Sure enough, we woke up. Thanks to the 2 alarms, plus 2 backup alarms, plus a snoozed one, we unlocked the “You didn’t oversleep” achievement!
We took our time to pack our backpack again, and went out to have breakfast… at the Tsukiji Fish Market. Before you ask, yes, we had breakfast chewing sushi, sushimi and other similar things… so much for our Italian background.
Before going we left our baggages in a locker at Shibuya Station: only 500 yen (~4.30€) for an entire day (24 hours). There are lockers in all the train station and are used by tourists as well as local people.
Free from our burden we made our way to Tsukiji: from Shibuja we took the Yamanote line to Shimbashi. From there we walked 15 minutes and got there.
Tsukiji is the biggest fish market in the world. People come here as early as 3 in the morning to bid on tunas, and more than 65 thousand people work here.
Just think about it: an average Italian city’s population works everyday in a fish market…
It is divided in two district: inner and outer market. The inner market is where the fish is sold in batches and the tourist are not allowed to enter until 10 AM. This is due to the fact that people walking around aimlessly may be dangerous for both themselves and the weird, totally safe “carts” that dwell in the area. The so called “turrets”.
The outer market, on the other side, is open as early as the tuna bidding is over. It is basically a maze of narrow streets which run between shacks. Every shack is a small shop selling everything concerning fish, vegetables, fruit, dried food, and knives… I was so tempted to buy a personal forged and engraved one.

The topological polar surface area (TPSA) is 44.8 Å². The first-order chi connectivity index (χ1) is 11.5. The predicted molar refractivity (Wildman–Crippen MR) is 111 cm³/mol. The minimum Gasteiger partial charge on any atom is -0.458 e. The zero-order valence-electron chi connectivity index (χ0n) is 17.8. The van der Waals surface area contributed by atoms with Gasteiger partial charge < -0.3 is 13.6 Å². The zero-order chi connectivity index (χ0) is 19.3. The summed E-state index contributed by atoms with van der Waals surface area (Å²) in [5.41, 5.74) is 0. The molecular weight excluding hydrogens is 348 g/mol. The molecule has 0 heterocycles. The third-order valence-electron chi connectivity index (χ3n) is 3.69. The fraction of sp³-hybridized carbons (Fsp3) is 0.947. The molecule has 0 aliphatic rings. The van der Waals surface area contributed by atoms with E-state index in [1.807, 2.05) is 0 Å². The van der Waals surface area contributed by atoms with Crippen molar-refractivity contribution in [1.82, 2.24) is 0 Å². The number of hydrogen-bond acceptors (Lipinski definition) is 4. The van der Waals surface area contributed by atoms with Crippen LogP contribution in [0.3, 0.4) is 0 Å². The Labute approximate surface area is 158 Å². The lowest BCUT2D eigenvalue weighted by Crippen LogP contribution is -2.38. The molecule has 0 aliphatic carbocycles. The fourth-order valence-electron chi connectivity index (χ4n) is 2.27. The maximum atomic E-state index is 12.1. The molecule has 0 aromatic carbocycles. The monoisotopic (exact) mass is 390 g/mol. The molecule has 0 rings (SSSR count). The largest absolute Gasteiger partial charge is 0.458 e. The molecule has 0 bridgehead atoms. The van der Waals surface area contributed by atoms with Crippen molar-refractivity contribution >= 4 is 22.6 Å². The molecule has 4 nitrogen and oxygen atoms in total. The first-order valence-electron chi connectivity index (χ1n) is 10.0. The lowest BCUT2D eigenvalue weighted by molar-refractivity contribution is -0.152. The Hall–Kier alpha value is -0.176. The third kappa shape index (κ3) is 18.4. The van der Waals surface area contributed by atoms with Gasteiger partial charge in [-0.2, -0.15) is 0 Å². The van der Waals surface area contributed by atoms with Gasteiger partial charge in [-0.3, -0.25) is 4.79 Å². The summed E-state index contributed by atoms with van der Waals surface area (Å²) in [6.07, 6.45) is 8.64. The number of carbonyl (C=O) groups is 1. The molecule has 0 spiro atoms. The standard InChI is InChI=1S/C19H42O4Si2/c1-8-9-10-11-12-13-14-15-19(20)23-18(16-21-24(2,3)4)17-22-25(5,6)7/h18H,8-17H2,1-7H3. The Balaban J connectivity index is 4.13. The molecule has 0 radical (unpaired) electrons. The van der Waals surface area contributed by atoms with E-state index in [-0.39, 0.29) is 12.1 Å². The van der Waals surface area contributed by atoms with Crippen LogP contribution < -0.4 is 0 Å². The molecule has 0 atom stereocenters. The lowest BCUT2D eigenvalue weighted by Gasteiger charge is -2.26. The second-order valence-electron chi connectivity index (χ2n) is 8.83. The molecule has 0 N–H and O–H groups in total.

Ok. Back to food. We tried some delicacies while walking around the other market: first we got a couple of squid and octopus skewers, then we went for steamed dumplings.
Then we saw some people lining outside a still closed sushi shop. We decided to line. Around 10AM it opened and we were allowed in. We ordered a combination of sushi, made just in front of us by a laughing, happy old man, and took a couple of plate from the conveyor belt.
When we felt satisfied we went out and kept walking.
After a while we encountered a little shrine on the east of the outer market.
Here Sara participated in the washing hand ceremony, and rang the bell wishing for something.
Soon after we went inside the inner market, being careful to not being run over by the “turrets”.
It is a true fish market, where fish is cut alive, made in pieces, boxed and sold. No place for weak of stomach.
We didn’t spend too long here. The workers were already washing the tables and packing their stuff. No point in staying there too long.
We decided to visit Ueno park, as we read that the Sakura blossoming was still going on there. Well, it wasn’t a complete lie: we found two trees (in a entire park) with some pink petals on its branches. So much for full blossoming.
Anyway, Sara looked enthusiatic. After all we came here for this, mainly.
Inside Ueno Park we went visiting the Toshogu Shrine, which was close to a Pagoda
Leaving the shrine we met a loud, huge, and friendly crow which landed on a lantern “Craacking” to the passerbys.
Going back to the park we found the second Sakura tree and asked someone to take us a picture (yuuu).
After this emotional Sakura adventure, we went to Asakusa. We decided to walk in the city instead of taking the metro, and we found some beautiful and characteristic views.
When we got close to Senso-ji we were so hungry that decided to have a cheat meal: melon pan with vanilla ice cream and a portion of caramelised apple pie. To be sure if they were tasty I had to try both before handling them to Sara.
In Senso-ji we visited a Buddhist temple were we got a journal were to collect the stamps from all the temples we are going to meet during our journey.
Next to the Buddhist temple, stands the Senso-ji temple.
Hanging at the entrance there is a huge lantern-like-thing.
Going east from the temple we walked through Nakamise, a street full of souvenirs and snack shops.
Last thing we visited today before living Tokyo was Shinjuku Gyoen. We should have come here before… This park was full of blossoming Sakura.
And not only those. Japanese garden, Taiwanese pavilion, ponds… It was beautiful.
We finally had what we came looking for.
Unfortunately we came here too late. The park close at 4PM so we were forced to leave.
We went back to Shibuja to collect our backpacks and had a coffee at Starbucks, with view on Shibuja crossing.
After 10 minutes of rest, we took the train to Kamakura, the next destination of our trip!